By Zekria Ibrahimi
Key Themes: poetry, existentialism, spirituality
They are hunting me….
I am a non- man…
My desperate heart is beating savagely in my ears…
I am hurt, I am afraid, I am a fugitive…
They want to seize me, and to negate me- to castrate and lobotomize me….
For I am not genetically pure, and therefore I do not have the right to exist…
Their state has made eugenics the centre, the core, of everything…
And the police possess no pity…
About the Author
Zekria Ibrahimi (born in 1959) is defined by his schizophrenia. It first hit him long ago, in his late teens. He is fifty one years old now, grey and frail, almost a pensioner, with all the aches and injuries of age, and he does not always want to remember how, as an adolescent in the late 1970’s, he suddenly became afraid of everything surrounding him, and, worst of all, of himself. He would run around the countryside and knock at the doors of strangers because he feared the apocalypse was pursuing him … He would pick up rubbish outside in alleys and streets and hoard it in his not very palatial lodgings … He was always wandering away from home, searching for … what would never be found again … the straight route, the level way … He was a tramp, freezing during the nights in public toilets where he had various unsavoury insects as company on the cold concrete…
There were years of pain when his schizophrenia became almost his only companion- albeit a sadistic one, punishing him even as he hugged it. Perhaps, to echo both R. D. Laing and Emily Dickinson, it is the entire globe, it is general society, that is truly insane. Schizophrenics simply burrow all too deeply under the surface. They reach the very core of the savage reality in us all. Most varnish over the anarchic truth within through the superficial sham paraded as ‘civilization’. Schizophrenics prefer to be uncomfortably honest barbarians.
Eventually, after much psychotic shouting on Hammersmith Broadway, the hapless Zekria was confined at the Charing Cross unit in the West London Mental Health Trust. Following the unsafe unstable freedom of his schizophrenia, came the restrictions of Section 3. He would not have survived without the multi- racial compassion of the individual doctors and nurses in Charing Cross. Yet the overall SYSTEM remains an ogre of rules and restraints, and the INSTITUTION of psychiatry can be as cold and vicious as in the days of lobotomy and insulin shock.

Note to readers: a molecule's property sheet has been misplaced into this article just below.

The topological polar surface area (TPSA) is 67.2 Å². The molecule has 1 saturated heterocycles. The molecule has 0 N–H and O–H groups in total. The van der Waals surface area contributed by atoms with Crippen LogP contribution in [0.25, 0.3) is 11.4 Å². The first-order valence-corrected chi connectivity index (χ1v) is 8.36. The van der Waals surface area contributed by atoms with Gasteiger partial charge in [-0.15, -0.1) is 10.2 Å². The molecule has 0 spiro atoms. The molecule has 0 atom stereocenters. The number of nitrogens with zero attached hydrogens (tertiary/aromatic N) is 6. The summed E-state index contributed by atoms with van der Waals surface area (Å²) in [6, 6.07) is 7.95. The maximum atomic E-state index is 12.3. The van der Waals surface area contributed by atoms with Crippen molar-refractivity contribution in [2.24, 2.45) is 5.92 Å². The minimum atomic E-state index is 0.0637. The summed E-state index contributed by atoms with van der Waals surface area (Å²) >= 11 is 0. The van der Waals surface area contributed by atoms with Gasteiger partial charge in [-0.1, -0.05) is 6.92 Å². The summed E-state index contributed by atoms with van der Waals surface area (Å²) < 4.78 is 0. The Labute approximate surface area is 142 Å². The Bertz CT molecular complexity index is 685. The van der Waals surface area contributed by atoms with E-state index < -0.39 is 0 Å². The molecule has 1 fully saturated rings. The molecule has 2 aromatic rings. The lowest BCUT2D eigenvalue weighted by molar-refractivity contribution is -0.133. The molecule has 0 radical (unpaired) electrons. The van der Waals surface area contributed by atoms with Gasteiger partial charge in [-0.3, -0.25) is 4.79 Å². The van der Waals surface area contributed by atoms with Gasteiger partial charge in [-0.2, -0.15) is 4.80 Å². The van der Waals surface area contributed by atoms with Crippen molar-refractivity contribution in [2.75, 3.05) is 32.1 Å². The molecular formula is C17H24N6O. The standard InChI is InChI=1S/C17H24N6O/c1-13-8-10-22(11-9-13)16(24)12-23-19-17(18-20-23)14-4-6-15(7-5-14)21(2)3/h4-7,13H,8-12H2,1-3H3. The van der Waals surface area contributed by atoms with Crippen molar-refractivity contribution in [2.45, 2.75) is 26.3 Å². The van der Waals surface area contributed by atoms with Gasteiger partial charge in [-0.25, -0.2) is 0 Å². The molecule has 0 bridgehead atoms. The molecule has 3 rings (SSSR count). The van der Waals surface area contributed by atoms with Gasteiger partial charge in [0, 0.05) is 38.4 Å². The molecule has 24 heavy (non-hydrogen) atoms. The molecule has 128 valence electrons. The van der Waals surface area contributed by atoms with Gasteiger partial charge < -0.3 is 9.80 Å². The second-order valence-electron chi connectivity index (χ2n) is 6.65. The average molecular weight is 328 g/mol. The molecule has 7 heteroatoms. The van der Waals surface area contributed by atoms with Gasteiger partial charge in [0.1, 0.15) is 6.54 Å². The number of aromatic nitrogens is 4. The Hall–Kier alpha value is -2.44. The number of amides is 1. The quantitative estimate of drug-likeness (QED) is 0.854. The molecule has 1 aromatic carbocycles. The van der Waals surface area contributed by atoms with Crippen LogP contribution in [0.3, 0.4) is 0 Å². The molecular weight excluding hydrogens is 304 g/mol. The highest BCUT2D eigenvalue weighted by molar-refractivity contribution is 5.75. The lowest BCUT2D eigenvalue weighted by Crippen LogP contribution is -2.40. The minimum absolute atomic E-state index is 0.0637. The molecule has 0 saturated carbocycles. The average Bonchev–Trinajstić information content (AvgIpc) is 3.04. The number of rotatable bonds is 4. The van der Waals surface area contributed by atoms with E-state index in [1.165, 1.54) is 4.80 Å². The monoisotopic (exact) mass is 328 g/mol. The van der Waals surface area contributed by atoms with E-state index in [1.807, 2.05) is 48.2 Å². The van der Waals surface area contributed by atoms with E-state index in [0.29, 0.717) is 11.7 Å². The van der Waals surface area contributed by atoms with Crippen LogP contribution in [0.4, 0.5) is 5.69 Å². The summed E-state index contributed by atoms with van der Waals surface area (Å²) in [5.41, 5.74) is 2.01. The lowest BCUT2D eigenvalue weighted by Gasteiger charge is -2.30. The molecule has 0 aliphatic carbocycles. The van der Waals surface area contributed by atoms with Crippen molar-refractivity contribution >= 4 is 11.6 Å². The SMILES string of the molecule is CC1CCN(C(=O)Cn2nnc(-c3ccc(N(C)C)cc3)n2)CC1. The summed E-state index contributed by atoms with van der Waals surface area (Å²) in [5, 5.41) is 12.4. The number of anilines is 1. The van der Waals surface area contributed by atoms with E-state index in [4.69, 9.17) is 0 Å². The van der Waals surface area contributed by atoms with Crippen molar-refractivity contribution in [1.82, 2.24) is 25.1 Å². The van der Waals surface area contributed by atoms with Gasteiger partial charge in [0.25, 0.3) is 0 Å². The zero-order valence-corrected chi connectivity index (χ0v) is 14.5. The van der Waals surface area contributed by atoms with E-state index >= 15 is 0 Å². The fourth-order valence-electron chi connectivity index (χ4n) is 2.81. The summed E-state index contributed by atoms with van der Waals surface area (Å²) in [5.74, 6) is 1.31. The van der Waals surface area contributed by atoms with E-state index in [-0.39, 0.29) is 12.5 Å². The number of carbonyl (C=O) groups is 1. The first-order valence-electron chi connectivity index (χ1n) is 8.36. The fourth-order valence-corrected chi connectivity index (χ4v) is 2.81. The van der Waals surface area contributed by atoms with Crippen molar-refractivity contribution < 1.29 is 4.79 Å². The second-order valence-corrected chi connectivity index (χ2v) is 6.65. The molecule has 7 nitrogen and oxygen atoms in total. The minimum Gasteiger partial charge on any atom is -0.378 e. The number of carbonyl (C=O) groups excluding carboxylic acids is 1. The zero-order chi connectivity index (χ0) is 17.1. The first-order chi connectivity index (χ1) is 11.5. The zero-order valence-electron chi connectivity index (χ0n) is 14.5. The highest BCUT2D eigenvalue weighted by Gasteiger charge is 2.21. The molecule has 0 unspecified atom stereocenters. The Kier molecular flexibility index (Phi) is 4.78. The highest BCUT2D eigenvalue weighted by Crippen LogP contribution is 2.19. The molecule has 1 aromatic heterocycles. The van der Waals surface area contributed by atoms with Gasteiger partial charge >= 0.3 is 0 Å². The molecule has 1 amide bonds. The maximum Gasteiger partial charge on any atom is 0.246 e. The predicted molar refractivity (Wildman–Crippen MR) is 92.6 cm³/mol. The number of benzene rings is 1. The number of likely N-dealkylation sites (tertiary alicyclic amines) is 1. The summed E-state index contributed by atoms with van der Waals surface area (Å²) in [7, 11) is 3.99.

Now he is elderly, but still he muses about being locked up, drugged up, about how, with schizophrenia, the treatment can be worse than the disease…
The dismal winter, with cold like a crucifixion of 213 D.Y. (Darwin Year), expressed the chilled core of a regime that possessed a void to replace a heart. It was dusk; the sky was grey and vicious. The clouds smothered what was left of the sun and the day. The cold was cutting into the air. Frost lingered in every cranny. I was homeless, and I was afraid. I was not going to relax in front of a fire in my own house, or eat whatever I wished from my own kitchen. I was hungry amidst the shadows. I was hiding in the town a little too near the Temple of Science, that construction managing to be both glittering and sinister at the same time. People were crowding there for the Solstice of Natural Selection- that is, Darwin Day.
The Temple of Science was always the centre, the focus, of a city. Every Temple had the same form, a linear edifice of glittering metal, stretching up higher than any other building, its vast windows unleashing torrents of light from within. It skewered the sky. The thing was huge, and it illuminated street after street around it. It was the symbol of Darwinia, and I was frightened of it.
Winter was the Darwinian season, the time of death. Trees were stripped bare, everything lay under a frozen darkness, fog provided an eerie covering over the Earth, and the wind sliced across the skin. Not having a bed, not having all the comforts that the citizens of Darwinia could boast, I was always most scared of winter.
Darwin Day replaced what had been Christmas Day, in the era before Year Zero.
Defining Darwinia and all its cruelty was like encountering an incurable tumour eating up a body.
The citizens were taught to cherish all that Darwin asserted- about the survival of the fittest, and nature red in tooth and claw. Darwin was their Lord. There was no need for love any more, no requirement to share or to sympathize; there was only competition, brutality, hatred, turned into a creed, into a religion, into what one ought to do. It was winter forever in people’s souls. Darwin was prayed to, Darwin was preached, Darwin was God.